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Chemistry & biodiversity

Acremoxanthone E, a novel member of heterodimeric polyketides with a bicyclo[3.2.2]nonene ring, produced by Acremonium camptosporum W. GAMS (Clavicipitaceae) endophytic fungus.


PMID 25641841

Abstract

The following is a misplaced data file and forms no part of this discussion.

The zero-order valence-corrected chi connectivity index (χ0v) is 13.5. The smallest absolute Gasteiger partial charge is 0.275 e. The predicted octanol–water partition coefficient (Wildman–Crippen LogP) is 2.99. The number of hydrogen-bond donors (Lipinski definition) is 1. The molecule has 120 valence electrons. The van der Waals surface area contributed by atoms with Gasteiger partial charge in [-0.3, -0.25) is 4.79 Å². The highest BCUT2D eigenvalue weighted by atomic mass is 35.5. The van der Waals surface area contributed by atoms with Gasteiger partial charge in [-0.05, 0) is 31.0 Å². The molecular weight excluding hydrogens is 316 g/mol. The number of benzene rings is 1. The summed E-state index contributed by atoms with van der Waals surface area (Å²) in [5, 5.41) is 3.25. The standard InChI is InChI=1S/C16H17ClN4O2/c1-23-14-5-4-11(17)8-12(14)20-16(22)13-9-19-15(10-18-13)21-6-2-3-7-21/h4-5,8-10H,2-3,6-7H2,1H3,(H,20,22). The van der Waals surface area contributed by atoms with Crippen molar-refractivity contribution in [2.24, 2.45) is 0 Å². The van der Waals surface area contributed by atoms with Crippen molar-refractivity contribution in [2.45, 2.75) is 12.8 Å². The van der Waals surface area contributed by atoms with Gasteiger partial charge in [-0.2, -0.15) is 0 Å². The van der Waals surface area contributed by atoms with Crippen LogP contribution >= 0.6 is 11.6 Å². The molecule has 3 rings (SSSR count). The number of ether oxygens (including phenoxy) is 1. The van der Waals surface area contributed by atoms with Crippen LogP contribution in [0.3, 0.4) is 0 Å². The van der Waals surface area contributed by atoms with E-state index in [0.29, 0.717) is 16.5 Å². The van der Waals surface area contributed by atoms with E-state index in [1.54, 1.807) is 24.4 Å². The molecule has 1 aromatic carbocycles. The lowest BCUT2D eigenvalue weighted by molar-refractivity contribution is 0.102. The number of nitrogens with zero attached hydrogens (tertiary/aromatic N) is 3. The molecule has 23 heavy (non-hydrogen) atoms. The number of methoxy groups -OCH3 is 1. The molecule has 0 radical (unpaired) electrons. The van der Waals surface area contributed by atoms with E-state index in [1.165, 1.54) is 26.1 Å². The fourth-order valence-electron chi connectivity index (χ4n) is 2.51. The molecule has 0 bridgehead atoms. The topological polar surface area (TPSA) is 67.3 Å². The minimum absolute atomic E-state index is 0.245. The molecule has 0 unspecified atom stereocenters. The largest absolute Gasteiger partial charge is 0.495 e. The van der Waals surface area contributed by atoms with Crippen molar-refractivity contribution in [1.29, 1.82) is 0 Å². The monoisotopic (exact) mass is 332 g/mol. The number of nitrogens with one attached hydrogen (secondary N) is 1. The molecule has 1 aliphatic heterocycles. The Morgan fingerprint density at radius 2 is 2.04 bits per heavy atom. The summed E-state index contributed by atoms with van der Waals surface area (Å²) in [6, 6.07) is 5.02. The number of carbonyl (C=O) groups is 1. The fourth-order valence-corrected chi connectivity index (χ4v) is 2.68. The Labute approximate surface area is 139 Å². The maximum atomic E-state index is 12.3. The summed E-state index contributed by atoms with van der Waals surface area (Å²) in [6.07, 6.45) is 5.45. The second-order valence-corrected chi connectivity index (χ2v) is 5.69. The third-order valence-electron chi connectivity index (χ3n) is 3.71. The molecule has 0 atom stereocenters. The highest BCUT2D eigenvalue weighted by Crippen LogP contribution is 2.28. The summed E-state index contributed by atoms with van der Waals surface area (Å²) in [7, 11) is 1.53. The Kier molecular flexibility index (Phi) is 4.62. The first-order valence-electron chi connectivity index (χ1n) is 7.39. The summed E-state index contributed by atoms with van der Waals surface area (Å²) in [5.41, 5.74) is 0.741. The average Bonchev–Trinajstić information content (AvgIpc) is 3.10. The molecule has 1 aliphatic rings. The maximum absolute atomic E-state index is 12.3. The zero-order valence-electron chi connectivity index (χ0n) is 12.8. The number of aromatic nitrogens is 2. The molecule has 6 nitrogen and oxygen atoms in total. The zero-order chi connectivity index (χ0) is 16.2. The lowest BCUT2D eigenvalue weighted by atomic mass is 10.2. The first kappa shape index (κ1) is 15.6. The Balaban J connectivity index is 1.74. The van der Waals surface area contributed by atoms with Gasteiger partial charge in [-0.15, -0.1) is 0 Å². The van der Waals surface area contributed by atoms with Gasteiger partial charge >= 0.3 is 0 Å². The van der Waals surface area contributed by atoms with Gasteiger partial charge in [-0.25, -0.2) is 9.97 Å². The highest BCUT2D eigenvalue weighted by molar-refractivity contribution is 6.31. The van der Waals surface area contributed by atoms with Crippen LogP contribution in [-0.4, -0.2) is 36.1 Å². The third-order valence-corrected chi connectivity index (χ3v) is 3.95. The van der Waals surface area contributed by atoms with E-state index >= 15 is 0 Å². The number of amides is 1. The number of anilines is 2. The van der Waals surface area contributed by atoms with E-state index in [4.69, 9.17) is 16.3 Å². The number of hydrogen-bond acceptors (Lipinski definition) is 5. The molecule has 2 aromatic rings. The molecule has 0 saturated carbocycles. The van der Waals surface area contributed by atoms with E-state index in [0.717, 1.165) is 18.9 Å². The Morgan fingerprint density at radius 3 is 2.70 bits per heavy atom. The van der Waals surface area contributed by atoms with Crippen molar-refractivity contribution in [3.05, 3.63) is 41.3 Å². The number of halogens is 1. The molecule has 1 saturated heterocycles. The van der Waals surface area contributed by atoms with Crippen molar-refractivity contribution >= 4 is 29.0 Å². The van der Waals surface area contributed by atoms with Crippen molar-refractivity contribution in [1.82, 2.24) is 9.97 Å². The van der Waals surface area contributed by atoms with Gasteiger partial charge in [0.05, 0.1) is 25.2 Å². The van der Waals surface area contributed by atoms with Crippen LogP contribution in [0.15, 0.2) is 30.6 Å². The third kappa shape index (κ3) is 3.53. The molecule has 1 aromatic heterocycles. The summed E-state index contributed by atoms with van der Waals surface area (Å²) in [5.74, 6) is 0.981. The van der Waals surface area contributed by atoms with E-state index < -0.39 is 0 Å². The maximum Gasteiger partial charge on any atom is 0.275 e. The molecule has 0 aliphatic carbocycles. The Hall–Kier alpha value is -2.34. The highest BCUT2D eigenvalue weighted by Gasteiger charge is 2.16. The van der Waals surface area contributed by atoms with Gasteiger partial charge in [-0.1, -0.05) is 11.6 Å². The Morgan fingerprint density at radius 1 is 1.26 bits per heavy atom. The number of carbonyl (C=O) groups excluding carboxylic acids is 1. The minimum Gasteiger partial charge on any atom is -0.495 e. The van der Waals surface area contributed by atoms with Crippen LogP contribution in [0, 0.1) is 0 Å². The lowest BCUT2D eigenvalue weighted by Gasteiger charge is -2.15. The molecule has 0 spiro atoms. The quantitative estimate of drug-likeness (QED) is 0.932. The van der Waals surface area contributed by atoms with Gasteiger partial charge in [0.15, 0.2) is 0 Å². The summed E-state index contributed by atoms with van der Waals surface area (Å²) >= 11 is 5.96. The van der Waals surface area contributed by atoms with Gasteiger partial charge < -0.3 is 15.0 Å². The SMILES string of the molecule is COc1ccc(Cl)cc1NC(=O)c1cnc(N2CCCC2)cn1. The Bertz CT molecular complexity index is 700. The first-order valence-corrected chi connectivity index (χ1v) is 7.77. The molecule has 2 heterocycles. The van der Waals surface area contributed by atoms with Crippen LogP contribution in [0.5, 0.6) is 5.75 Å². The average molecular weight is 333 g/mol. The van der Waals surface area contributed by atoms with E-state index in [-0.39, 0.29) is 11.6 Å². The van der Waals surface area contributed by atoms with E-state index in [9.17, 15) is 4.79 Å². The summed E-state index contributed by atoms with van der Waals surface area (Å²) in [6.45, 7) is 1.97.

Bioactivity-directed fractionation of the organic mycelium extract of the endophytic fungus Acremonium camptosporum W. Gams (Clavicipitaceae), isolated from the leaves of Bursera simaruba (Burseraceae), led to the isolation of six major heterodimeric polyketides, including one not previously characterized acremoxanthone derivative. In addition, the already known acremoxanthone C, acremonidins A and B, and acremoxanthones A and B were obtained. The structure of the new compound was established by extensive NMR studies, including DEPT, COSY, NOESY, HSQC, and HMBC methods. The trivial name proposed for this compound is acremoxanthone E. In addition, the structure of acremoxanthone C was unequivocally established for the first time, through X-ray crystal-structure analysis. The anti-oomycete activities of the pure compounds were tested against four economically important phytopathogenic oomycetes. Inhibitory concentration for 50% diameter growth reduction, IC50 , values for the four phytopathogens ranged from 6 to 38 μM. Also, in parallel, the cytotoxic activities against six cancer cell lines were evaluated showing IC50 values similar to those of cisplatin. To the best of our knowledge, this is the first report on three different groups of heterodimeric polyketides, linked by a bicyclo[3.2.2]nonene, such as xanthoquinodins, acremonidins, and acremoxanthones, which are isolated from an endophytic fungus. In addition, a common biosynthetic origin could be proposed.